Sunday, September 11, 2011

Sunday Confessional - Ten Years Later, Today I Want To Remember

September 11th, 2001.  That morning when I woke, how could I know I was about to watch the world change?  I had no idea that I was about to witness a catalyst that would lead to two wars, to my father being called up to Iraq, to my cousin's husband dying in Afghanistan, to the changing of thousands of people's lives both here in the United States and abroad.  Ten years ago to the day, I was just up getting ready for school.  It was still dark when my neighbor came pounding into our living room.  He turned on our TV and said, "Look".  What we were looking at?  It took us a few seconds to realize it was one of the twin towers in New York, black smoke billowing out of the top .  "An airplane flew into the tower," he told us.  How had the plane gone so off course?  How were people going to get out out of the building?  How did this happen?  We'd only been watching for a few minutes when the second plane flew into the south tower.  We knew now it was no accident.  Did anyone leave their living rooms that day?  We sat in front of the TV watching the towers burn, smoke filling the sky, endless speculation swirling about what was happening, who had perpetrated these acts, how the US would respond.  Half an hour later the Pentagon was hit.  The reports were now switching from Washington to New York.  We watched stuff falling from the towers only to realize with horror it was people falling, jumping, dying.  Almost an hour after the South tower was hit we watched it collapse.  Did we gasp?  Did we scream?  Of all the things I remember of this day, that I can't.  I just went numb.  How else does someone deal with their heart breaking?  We heard reports that hijackers had taken over the planes.  We heard about a man who called home to tell his wife his plane had been hijacked.  His wife told him about the Towers.  Passengers on this plane call love ones multiple times.  They had been told there was a bomb on the plane.  At some point they realized they were the bomb.  They decide to act and we heard of a plane going down in field in Pennsylvania.  That day I watched thousands of people die, mothers, fathers, people's children. There were all types, corporate bigwigs to waiters, people who worked there everyday to rescuers who were just there for the day trying to help people out of the flames.  In the following days we'd find out that nineteen hijackers carried out the actions of that day.  We'd learn their names, how they entered the country, how they hijacked the planes.  They would ultimate be responsible for the deaths of 266 people who died on the planes, 125 would died in the pentagon,  2596 people who died in the towers, including 23 policemen, 343 firemen, 47 port authority workers, and 37 port authority officers who rushed into the buildings after the attack trying to save people.  Planes would be grounded in this country for over a week.  The airline industry would make sweeping security changes.  Violence against Muslims went up in the weeks following the event as people used it as an excuse or maybe an outlet for grief and hatred.  Our President used it as a reason to start two offenses, ones that ten years later we are still involved in, that have resulted in the deaths of almost five thousand US soldiers and the deaths of hundreds of thousand of civilians of these countries.  It set back Muslim/American relations in ways that still affect us.  I sit in awe here today, thinking back on the lives and innocence lost, the fact that such a relatively small group of people could bring so much evil to the world.  I remember the sacrifices made on that day and the days following.  I'm grateful for the people who showed humanity, who took care of their fellow man, who made the ultimate sacrifice.  I have hope that we can use this remembrance to catalyse our own changes for good.  That we can be a little better each day, try a little harder, love our children just a little stronger today, release our anger to God, and ask him what we can do to improve this world.  After all if such a small group could have such a huge influence for bad, why can't a large group have a much greater influence for good?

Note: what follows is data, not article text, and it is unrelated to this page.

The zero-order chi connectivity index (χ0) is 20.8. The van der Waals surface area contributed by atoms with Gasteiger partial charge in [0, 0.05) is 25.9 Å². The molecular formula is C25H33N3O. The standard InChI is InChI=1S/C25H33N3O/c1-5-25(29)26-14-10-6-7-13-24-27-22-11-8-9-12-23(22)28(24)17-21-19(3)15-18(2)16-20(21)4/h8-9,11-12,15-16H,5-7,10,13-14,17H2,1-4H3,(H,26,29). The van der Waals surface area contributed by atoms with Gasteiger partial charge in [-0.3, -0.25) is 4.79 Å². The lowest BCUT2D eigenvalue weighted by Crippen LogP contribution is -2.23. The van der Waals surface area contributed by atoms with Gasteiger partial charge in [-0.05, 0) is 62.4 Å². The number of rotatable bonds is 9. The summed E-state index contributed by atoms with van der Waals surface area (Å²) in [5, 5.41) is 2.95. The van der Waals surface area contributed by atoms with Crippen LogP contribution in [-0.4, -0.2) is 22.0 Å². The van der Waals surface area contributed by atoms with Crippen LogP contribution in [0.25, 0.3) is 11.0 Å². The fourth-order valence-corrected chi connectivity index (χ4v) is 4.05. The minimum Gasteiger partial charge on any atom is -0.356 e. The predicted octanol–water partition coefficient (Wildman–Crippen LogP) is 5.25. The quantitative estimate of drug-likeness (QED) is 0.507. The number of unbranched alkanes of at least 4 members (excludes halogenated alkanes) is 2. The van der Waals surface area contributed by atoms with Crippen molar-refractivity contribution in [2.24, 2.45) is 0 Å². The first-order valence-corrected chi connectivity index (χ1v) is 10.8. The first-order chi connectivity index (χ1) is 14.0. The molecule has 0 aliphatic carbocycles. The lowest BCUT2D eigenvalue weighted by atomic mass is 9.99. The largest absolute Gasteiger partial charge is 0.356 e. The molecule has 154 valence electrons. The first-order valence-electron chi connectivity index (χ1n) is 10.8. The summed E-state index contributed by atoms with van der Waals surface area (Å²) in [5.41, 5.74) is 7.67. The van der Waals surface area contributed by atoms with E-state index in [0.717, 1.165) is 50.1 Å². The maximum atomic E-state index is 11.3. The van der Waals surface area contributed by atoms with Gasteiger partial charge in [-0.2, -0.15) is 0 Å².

1 comment:

  1. Well said, Crystal! Who was the neighbor? I was already gone on my way to work and heard it in the parking lot on my radio. I'm sorry you kids were there alone to hear that!



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